There were about 40 attendees and a lively discussion ensued.
The Panels initials thoughts
Stuart Paver – cash is king, more important than profit. Understanding your market is key. For Pavers Shoes our customers are generally a bit older. The 25-45 yrs old age group generally have a cash problem at the moment.
Tom Brown – yes cash is king, don’t enter a recession with too many staff. Paying your suppliers on time is vital
Daniel Carlton – forecasts are vital. Nobody knew what the norm would be with pandemic, Ukraine etc
Simon Palmer – Azets came through Covid-we learnt how to deal with big problems. X went bust because a major customer went bust. Xero has their chaser (for £75pm). Recessions happen approx every 15 years. Think about what you should do to anticipate it.
Stuart Paver – beware of supplying people on credit; banks need watching. Sometimes better to give up your full price and get cash flow instead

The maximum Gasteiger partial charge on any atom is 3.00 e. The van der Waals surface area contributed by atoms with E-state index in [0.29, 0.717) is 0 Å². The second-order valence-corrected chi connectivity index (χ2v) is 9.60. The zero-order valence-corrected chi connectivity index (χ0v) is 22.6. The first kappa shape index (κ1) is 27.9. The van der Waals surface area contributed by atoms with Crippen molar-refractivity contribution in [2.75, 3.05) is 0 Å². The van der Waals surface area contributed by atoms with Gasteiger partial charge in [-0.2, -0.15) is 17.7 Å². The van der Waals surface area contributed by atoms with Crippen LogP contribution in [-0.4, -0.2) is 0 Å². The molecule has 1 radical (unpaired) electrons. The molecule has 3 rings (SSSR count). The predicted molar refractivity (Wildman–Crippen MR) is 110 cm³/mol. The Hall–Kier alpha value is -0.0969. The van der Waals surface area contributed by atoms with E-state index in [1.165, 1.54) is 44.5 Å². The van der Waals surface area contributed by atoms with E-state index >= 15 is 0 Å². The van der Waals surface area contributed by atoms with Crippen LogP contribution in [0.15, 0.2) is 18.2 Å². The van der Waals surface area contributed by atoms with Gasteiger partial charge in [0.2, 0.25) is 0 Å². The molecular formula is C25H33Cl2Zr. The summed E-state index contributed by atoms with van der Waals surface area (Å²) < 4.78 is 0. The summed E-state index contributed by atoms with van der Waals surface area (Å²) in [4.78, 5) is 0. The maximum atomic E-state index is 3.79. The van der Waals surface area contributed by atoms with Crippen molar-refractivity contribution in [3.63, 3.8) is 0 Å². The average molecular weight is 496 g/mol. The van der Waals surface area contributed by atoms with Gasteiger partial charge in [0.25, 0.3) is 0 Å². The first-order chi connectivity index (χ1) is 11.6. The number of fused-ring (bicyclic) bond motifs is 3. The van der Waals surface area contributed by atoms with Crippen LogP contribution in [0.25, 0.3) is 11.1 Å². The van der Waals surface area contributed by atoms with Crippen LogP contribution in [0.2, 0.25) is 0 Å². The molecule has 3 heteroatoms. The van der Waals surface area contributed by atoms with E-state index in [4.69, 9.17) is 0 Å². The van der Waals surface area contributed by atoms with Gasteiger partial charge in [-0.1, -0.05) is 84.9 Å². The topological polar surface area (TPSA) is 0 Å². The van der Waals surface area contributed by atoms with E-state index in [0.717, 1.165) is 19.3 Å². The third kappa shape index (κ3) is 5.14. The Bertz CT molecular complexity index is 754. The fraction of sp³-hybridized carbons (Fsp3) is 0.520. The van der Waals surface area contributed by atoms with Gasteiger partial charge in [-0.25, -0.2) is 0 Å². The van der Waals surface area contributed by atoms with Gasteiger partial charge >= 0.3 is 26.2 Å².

Tom Brown – don’t enter a recession with a bad balance sheet-ie don’t have much debt. Overdrafts leave you vulnerable-term loans may be better
Simon Palmer – plan ahead, get invoice discounting. Set up a facility for when things get difficult giving you say 3 months protection
Stuart Paver – we can now measure what each customer costs. Look at discretionary costs-what worked for people in previous recessions
What have you Learnt
Stuart – managing the cash is all important; unlike others in your sector you’ll be able to expand if you’ve got the money. Get family aligned before a recession
Daniel – sales people must talk to the credit control team. Bounce back loans are terrible; 46% increase in insolvencies this year but April/May may be better
Simon – in the 91/92 recession Armstong Watson (accountants based in York) made 6 people redundant